Car Lease or Vehicle Loan
Pro's And Con's
You're at the dealership and you've talked with the car sales rep. and he/she now presents 2 payment options: Lease or Loan Finance. You look at both options and clearly the lease has a lower monthly payment and you say... hmmm, well looks like the lease is cheaper. Or is it?
Quite a number of people fall prey to leasing terms because leases look cheaper. They are complex because they don't use straight forward figures and the potential for obscure manipulation of leases can make it seem like a deal when in fact you are being taken advantage of or at the very least (with the more honest dealerships) not getting as good a deal as you think you are getting. Unless you've done careful lengthy homework and know how to calculated the costs, leases can be very foggy.
Estimates as high as 85 percent(1) of all automotive buyers do not have adequate knowledge to negotiate at the dealer table when buying a car. Even fewer people understand how a lease works and dealerships don't seem to help you much to understand how a lease is figured. Even the sales rep. at times does not understand how to explain and calculate lease formulas and that's because a computer program calculates the lease payments for them.
No law requires APR disclosure on a lease. Again, if you don't know what rates you're eligible for on a lease, or how to calculate payments, you're a sitting duck, Eskeldson said. The law requires disclosure of the rates you'll get on an auto loan, but not on a lease.
It's perfect for tricking someone into a horrible lease, he said. Someone might say, we can get you on a lease with a lower APR, but with your credit, you could only get X percent on a loan. If you don't know any better, you might fall for it. Quoted from December 12, 2002, CNN(1)
Let's compare each:
|Car Down Payment and Fees|
May have security deposits and other upfront fees that you cannot avoid. These fees do not contribute to the actual payment on the car.
If fees are quite high, less of your down payment goes to the car should you include extra money for down payment
Example: Security and lease fees are $789 and you put down $2,000. $1,211 is actually put to paying the car lease.
You pay only processing fees which are usually minimal.
More of your down payment goes to the investment of your car if you decide to put more money into the initial payment. You buy more into your car instead of into fees and security deposits.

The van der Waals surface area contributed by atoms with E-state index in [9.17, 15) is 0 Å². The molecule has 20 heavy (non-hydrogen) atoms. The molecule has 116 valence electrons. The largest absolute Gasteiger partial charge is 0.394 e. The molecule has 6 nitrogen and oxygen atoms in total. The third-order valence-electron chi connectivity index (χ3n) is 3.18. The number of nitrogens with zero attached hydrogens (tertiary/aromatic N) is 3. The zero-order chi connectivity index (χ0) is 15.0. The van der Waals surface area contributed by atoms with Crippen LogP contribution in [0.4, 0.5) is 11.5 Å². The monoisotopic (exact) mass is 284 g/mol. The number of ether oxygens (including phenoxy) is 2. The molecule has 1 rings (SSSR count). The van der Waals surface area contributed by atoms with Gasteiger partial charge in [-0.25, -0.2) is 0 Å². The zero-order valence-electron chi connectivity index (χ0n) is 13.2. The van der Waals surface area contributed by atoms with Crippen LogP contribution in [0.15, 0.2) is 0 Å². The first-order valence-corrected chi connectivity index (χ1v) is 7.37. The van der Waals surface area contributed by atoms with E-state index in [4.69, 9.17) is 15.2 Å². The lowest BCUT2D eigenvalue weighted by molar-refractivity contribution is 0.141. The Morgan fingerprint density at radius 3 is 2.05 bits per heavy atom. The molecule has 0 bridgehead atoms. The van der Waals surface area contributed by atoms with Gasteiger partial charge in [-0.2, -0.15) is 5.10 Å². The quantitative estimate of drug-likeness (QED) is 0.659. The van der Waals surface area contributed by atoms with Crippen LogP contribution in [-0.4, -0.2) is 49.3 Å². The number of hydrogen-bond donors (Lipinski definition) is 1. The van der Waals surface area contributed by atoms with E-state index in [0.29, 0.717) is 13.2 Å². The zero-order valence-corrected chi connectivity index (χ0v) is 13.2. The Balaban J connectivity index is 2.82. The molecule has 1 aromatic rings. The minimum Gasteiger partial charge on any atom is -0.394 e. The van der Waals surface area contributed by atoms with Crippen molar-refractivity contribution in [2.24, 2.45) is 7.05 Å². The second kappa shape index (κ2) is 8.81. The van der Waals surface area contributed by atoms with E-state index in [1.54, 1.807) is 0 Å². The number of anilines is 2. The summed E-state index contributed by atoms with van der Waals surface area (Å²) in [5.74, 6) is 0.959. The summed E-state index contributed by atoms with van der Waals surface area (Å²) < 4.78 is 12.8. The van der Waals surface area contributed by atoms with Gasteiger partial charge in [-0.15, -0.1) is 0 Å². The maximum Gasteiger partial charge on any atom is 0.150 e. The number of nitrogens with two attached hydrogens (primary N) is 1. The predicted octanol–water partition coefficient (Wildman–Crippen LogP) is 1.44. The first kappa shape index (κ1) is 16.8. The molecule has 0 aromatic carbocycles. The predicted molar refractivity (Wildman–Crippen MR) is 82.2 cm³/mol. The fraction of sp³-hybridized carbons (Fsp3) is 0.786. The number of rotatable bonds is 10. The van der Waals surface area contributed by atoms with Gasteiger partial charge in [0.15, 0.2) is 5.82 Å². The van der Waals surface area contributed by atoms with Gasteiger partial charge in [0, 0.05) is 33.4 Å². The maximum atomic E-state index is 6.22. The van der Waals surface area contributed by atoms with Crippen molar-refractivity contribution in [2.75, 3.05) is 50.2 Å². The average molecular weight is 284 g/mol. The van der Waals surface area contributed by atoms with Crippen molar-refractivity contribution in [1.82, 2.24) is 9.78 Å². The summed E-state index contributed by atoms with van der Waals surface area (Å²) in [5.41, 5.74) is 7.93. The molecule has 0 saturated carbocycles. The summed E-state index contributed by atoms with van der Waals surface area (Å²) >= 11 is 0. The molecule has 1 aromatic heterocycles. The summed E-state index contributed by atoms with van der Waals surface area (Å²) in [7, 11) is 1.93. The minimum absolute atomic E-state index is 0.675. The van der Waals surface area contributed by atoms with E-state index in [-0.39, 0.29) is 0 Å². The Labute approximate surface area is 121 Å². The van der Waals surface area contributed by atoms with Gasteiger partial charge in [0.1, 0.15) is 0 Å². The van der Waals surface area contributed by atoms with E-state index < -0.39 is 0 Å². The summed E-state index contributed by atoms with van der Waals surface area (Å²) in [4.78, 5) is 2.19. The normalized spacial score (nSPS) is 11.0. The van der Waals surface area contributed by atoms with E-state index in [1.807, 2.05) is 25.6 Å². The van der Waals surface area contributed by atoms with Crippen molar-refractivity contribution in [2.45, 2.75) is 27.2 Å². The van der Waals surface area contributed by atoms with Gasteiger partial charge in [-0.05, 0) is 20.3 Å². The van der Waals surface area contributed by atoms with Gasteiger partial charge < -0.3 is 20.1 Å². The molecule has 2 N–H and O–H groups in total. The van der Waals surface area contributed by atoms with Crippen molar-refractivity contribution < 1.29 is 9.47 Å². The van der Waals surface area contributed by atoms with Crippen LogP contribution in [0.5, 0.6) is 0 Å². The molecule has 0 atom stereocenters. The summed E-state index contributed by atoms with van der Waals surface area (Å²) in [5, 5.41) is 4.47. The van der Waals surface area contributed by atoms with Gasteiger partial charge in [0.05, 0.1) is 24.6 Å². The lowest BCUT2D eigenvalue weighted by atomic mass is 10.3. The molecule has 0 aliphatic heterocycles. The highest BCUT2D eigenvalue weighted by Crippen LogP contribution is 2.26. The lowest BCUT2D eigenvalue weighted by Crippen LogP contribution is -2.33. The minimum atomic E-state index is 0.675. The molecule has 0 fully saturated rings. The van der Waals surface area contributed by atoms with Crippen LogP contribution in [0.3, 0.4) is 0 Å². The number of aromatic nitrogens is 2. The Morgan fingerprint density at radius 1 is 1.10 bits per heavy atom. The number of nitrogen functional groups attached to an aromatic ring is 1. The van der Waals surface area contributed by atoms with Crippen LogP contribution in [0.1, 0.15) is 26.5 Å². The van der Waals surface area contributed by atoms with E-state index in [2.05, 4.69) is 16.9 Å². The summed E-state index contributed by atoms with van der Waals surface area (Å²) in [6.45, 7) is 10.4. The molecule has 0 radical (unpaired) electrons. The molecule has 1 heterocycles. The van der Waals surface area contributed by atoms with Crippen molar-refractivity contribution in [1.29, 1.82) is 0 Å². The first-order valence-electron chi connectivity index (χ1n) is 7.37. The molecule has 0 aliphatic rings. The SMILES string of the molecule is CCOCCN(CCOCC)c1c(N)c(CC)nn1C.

Example: Loan processing fees are $89 and you put down $2,000. $1,911 is actually put to investing in your car.
|Monthly Payment Amounts
(with car price being equal on both finance methods)
Usually lower monthly payments.
Example: Monthly lease payment is $249 for 36 months and you return the car to the dealership with no return on investment.
It's true that dealerships do give you the option to buy the car. However, you end up paying more because of the method of calculation used for the lease. The dealership is counting on you repeating another lease term on another car. If you lease several times, you end up paying much more for cars over the long term.
Monthly payments may appear higher, until you divide it out.
Example: Monthly loan payment is $274 over 5 years (60 months) and you sell the car for $4,500 after paying it off.
If you buy the right car (reliable and the one you like), your resale value will be higher or you may keep the car longer (Hondas, Toyotas, and some select American makes are known to provide good service for 8+ years).
|Ease of Calculation|
Leases are much more complex to understand for the average individual and probably for most people. They involve many variables (see below for terminology) which can confuse the cost issue. Top that with unconventional calculations that most people buying cars have no clue about and dealerships have you at their mercy.
Loans are simpler because you just deal with an interest rate and the amount of the loan. It's harder for the dealership to hide costs when figures are more straight forward. That is one reason why dealerships prefer leases over loans despite some dealerships saying that they want you to be informed.
|(1) Some jargon used in leasing:|
|Cap cost||Capitalized cost or the total cost of the car agreed upon that you're leasing.|
|Net cap cost||Cap cost minus factory-to-dealer incentives, rebates or trade-in value.|
|Depreciation||The decline in value of the care between the time it's driven off the dealer's lot and the time it's returned at lease end.|
|Residual value||What the car is worth after depreciation|
|Money factor||The interest rate divided by 2,400. A money factor of 0.003 would be 7.2% APR|
We say why lease when you can own a car and know what you are saving in terms of car costs. Loans are cheaper and simpler in the long run when you get loans at good rates.